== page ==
The verdict of the Supreme Court in State of Gujarat v. Mirzapur Moti Kureshi Kassab Jamat stated that a total prohibition under Article 19(2) to (6) must also satisfy that a lesser alternative would be inadequate. There have been numerous instances where the public pre-emptively denied the core of certain films and dissented on their public exhibition. Enaction of the bill would mean that the final call as to whether a film would be up for public screening would be in the hands of the State. The government may then use its final authority to nullify a film’s exhibition, even though the same has been passed by the CBFC. In Sree Raghavendra Films v. Government of Andhra Pradesh, the exhibition of the film ‘Bombay’ in its Telugu version was suspended in the exercise of powers under Section 8(1) of the A.P. Cinemas Regulation Act, 1955, despite being certified by the Censor Board for public exhibition. It was later found that the authorities who passed the said order did not even watch the film in the first place. The passing of the said amendment may end up ensuring that such situations frequently arise, so much so that the government may use its power to stall the release of films that may not confer to their political ambits.

Existing Institutional Mechanisms

“… you’re decreasing the confidence in the institutional body which the CBFC is. It is important for the film fraternity to raise their concerns and put down their suggestions,” Filmmaker Prateek Vats told Press Trust of India criticizing the amendments. Provisions of the drafted bill allow the government to undermine the authority of the CBFC. In this regard, the following remarks of the Hon’ble Bench in the K.M. Shankarappa case are of significance: “Once an expert body has considered the impact of the film on the public and cleared the film, it is no excuse to say that there may be a law and order situation. It is for the concerned state government to see that law and order is maintained. In any democratic society, there are bound to be divergent views. Merely because a small section of society has a different view, from that taken by the Tribunal, and choose to express their views by unlawful means would be no ground for the Executive to review or revise a decision of the Tribunal.” 

Therefore, when each film already goes through multiple checks (and for a movie like Udta Punjab, multiple cuts) by CBFC, an expert body, which ensures every criterion is met – there seems to be no need for the government to order re-examination, for it will only lead to delays and losses to the filmmakers, and by extension, the economy. The apex court, in the case of Prakash Jha Productions & Anr. v. Union of India & Ors. stated that the state governments cannot ban a film that has already been passed by CBFC. This not only established the CBFC as a competent authority but set a precedent as to how legislative bodies shall not intervene in the process of film certification and exhibition.

Conclusion

Coupled with the abolition of the FCAT and the new restrictive OTT regulations, the Bill points towards a regime with little to no space for public discourse and democratic dissent. It presents a gloomy picture where the filmmakers would either have to be pro-government or risk suffering substantial economic losses in the likely case of no certification. The bill may be deemed as an autocratic control over various art-based platforms. The provisions of the bill put up a question mark on the free will and choice of citizens and restricts filmmakers from exploring different nuances of filmmaking. It is feared that, if implemented, the review process would become political rather than professional, and the freedom to work on controversial topics would also become more restricted than ever. Even the vehement criticism that the new OTT rules received (which were termed to be “contrary to International Human Rights Law” by the United Nations Special Rapporteur) did not deter the government from rolling out this Bill. However, concern has only been voiced over the revisionary powers of the government; the remaining key provisions – penalization of piracy, grant of eternal certificates, and age-based certification – haven’t been criticized. Although these are well-thought amendments by the Government, the other criticized provision as mentioned above calls for a much deeper analysis and discussion.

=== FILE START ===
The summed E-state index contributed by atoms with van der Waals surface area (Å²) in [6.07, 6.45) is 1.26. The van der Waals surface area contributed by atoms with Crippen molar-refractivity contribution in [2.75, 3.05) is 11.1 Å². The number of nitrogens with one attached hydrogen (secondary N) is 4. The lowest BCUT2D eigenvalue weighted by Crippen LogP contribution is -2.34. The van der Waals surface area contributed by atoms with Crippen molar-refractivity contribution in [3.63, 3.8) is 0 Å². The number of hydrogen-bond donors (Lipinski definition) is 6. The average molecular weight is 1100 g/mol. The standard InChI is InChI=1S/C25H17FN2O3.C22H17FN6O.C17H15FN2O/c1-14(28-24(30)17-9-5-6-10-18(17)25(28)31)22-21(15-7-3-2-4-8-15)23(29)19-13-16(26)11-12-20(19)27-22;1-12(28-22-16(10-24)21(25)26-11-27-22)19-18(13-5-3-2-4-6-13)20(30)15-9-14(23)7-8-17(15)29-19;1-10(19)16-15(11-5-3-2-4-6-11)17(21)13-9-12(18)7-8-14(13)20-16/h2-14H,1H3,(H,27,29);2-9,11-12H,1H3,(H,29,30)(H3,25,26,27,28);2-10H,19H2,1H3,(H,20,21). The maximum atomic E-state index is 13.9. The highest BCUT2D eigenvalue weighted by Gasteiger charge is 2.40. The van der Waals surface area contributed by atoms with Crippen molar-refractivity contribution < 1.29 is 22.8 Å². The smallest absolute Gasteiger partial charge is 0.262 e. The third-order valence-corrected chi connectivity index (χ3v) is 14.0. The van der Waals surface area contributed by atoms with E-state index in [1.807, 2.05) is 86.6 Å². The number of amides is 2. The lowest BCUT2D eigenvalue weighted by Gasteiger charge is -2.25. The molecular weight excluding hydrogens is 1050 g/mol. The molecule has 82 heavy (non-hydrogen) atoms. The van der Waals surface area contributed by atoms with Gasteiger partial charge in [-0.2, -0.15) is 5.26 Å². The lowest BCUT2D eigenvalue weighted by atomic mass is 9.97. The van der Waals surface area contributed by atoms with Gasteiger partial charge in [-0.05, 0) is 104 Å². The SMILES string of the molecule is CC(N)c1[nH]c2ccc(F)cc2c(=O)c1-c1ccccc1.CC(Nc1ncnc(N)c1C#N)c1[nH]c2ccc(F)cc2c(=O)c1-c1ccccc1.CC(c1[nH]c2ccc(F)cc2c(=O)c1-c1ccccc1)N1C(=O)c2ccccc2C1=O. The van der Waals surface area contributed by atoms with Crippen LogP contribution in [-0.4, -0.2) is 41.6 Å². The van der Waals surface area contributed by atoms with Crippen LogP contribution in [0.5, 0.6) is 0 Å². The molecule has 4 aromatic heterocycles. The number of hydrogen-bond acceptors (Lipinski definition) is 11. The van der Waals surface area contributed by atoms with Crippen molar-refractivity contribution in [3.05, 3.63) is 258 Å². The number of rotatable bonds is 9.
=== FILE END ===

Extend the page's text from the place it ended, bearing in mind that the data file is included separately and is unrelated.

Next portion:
The following measures could be taken by the government before implementing the proposed bill:

  1. Adopting measures to strengthen the CBFC, thereby enabling it to act as a complaint redressal body. The hue and cry following the abolition of the FCAT would also be addressed through this measure. As a consequence, it would shift the burden from the already over-burdened judicial institutions of our country. 
  2. Holding discussions and meetings with the media and entertainment industry members to understand their grievances and, through that, deliberate on the provision regarding revisionary powers in the amendment.
  3. Creating a separate redressal body managed by the CBFC which would also act as a redressal mechanism for all media and OTT platforms.
  4. Delegating the work of addressing and appealing the problems of media and entertainment (M&E) to a nominated member of the Rajya Sabha, who can also formulate a committee to look further into strong-arming the redressal mechanism of the same.

The Ministry of Information and Broadcasting has asked for comments from the public on the draft bill before taking it to Parliament. A letter signed by 1,400 signatories from the media and film fraternity has been sent to the Ministry of Broadcast and Information Technology. Needless to say, these concerns are well-grounded and need quick redressal by the government. 

(This post has been authored by Yash Bhatnagar and Prachi Jain. Yash and Prachi are first year law students at Dr. Ram Manohar Lohiya National Law University, Lucknow. Additionally, Yash also serves as a Content Editor at TCLF)

Cite as: Yash Bhatnagar and Prachi Jain, ‘Cinematograph (Amendment) Bill 2021: Disguised Censorship and a Threat to Creative Freedom?’ (The Contemporary Law Forum, 12 July 2021) <https://tclf.in/2021/07/12/cinematograph-amendment-bill-2021-disguised-censorship-and-a-threat-to-creative-freedom/> date of access.